7 Replies to “Let Me Introduce Myself: From Pasture to Post, Tacit Knowing All the Way Down”

  1. Love this Terry. I keep trying to explain CLMOOC…and why folks might want to dip a toe in. And each time, it feels incomplete, shallow… and while there is fun in CLMOOC and the making, there is so much more there and much that I have trouble putting words to. (And I’m going to have to find some more time to really explore the thinglink of the pasture. I could probably do one of the beach where I do all my walking!) Phew! So much more to think about and learn.

    Kim

  2. I would love to read more about your tacit beach knowledge! Then we can figure out where it overlaps pasture knowledge. I bet they do.

  3. It’s funny how reading about the nettles and the ticks gave me a better idea of who you are. Does that understanding reside in the information itself? No. It’s part of your environment and I’m filling in gaps while you’re informing me about the ticks and the nettles I’m imagining you paying the kids, mowing down the nettles, evading ticks. I’m connecting to my own experience with ticks in Australian forests picking mushrooms, and remembering how anxious my father was about the ticks he got, and wondering whether it had to do with his hydatid cysts (which finally caused his death). The collection of information about you here is like a Pointillist landscape which I pick from or, actually, you pick for.

  4. Thanks for pointing me here from my post. I replied there https://explorationsinlearning.wordpress.com/2015/06/28/conversation-spaces-for-deep-learning/comment-page-1/#comment-525, but thought it relevant as a response to your post here too:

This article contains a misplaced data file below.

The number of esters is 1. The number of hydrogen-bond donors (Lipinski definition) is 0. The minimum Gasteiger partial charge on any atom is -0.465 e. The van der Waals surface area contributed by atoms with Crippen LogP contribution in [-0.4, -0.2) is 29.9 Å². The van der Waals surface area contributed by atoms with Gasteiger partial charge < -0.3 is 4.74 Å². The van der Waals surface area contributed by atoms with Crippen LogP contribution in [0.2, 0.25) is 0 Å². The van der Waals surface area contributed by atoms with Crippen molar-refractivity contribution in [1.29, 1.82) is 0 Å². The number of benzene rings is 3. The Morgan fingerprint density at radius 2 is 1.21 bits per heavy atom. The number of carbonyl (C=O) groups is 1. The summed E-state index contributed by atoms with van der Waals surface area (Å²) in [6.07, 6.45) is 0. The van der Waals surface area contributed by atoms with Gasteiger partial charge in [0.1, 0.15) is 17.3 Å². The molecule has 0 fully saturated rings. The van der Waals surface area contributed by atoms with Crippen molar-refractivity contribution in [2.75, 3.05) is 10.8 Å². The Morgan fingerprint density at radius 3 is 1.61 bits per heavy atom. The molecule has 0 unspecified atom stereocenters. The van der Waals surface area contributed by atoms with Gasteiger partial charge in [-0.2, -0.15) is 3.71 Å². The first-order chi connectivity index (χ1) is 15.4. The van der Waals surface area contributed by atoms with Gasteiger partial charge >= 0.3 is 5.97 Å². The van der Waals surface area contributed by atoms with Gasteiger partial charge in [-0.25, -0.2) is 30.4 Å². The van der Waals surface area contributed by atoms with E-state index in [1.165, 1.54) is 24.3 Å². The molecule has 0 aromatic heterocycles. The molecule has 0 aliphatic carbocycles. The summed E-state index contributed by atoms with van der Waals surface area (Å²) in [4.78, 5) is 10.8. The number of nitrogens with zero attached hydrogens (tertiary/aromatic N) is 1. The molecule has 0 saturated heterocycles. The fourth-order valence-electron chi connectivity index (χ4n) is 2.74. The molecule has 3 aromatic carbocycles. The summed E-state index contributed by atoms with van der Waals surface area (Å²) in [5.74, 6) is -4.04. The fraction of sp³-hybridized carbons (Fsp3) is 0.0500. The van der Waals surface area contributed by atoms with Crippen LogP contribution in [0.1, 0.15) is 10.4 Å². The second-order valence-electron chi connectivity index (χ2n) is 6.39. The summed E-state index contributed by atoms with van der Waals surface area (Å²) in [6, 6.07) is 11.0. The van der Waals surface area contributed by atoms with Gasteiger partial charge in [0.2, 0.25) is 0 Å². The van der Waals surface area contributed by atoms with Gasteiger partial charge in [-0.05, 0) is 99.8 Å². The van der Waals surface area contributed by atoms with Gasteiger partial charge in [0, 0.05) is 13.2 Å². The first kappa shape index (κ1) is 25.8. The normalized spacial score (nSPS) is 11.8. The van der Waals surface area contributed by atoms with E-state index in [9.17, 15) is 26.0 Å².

when I read this I got the sense that there is an intersection between what I am trying to articulate here about the types of conversations / spaces that facilitate a certain type of learning and knowing what you are trying to articulate in explaining the depth of knowing in your physical vs digital space, as well as the experience of connected learning. It seems there is something indefinable but clearly present, and clearly FELT at an emotional level in experiences, learning and knowledge that is complex and profound. I think your quote from Michael Polyani “we can know more than we can tell” is appropriate – we can know more than we can explain – and the entirety of a subjective, sensory experience can only ever be ‘known’ I think through direct experience. There is an element (probably quite a large element) of experience and subjectivity embedded in tacit knowledge which is probably the reason why it is so difficult to ‘teach’ or codify in its entirety. (Not to mention the filter of it goes through when someone else interprets / reinterprets your codified knowledge..). The apparent difference between physical and digital experiences / knowledge? Still contemplating that one…I’m also not entirely sure why, but often it feels like there is a qualitative difference.